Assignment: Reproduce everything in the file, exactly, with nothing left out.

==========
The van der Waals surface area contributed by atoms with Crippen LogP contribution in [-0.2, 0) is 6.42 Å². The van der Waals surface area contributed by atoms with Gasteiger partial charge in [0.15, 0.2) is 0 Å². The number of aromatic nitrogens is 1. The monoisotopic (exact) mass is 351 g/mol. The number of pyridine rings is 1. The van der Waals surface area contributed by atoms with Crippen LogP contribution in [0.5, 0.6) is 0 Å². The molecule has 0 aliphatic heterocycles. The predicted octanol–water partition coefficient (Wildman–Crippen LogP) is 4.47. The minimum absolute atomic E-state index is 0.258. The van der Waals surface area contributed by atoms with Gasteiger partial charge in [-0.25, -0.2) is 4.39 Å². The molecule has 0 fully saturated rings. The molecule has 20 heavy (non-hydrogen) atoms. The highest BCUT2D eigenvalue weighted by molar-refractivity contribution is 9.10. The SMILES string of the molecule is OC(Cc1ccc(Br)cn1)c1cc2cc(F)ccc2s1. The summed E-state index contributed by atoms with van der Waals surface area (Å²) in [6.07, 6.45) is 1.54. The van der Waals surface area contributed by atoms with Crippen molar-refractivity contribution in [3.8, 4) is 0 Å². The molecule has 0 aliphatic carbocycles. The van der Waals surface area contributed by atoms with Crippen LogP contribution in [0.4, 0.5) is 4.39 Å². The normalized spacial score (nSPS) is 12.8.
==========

The van der Waals surface area contributed by atoms with Crippen LogP contribution in [-0.2, 0) is 6.42 Å². The van der Waals surface area contributed by atoms with Gasteiger partial charge in [0.15, 0.2) is 0 Å². The number of aromatic nitrogens is 1. The monoisotopic (exact) mass is 351 g/mol. The number of pyridine rings is 1. The van der Waals surface area contributed by atoms with Crippen LogP contribution in [0.5, 0.6) is 0 Å². The molecule has 0 aliphatic heterocycles. The predicted octanol–water partition coefficient (Wildman–Crippen LogP) is 4.47. The minimum absolute atomic E-state index is 0.258. The van der Waals surface area contributed by atoms with Gasteiger partial charge in [-0.25, -0.2) is 4.39 Å². The molecule has 0 fully saturated rings. The molecule has 20 heavy (non-hydrogen) atoms. The highest BCUT2D eigenvalue weighted by molar-refractivity contribution is 9.10. The SMILES string of the molecule is OC(Cc1ccc(Br)cn1)c1cc2cc(F)ccc2s1. The summed E-state index contributed by atoms with van der Waals surface area (Å²) in [6.07, 6.45) is 1.54. The van der Waals surface area contributed by atoms with Crippen molar-refractivity contribution in [3.8, 4) is 0 Å². The molecule has 0 aliphatic carbocycles. The van der Waals surface area contributed by atoms with Crippen LogP contribution in [0.4, 0.5) is 4.39 Å². The normalized spacial score (nSPS) is 12.8.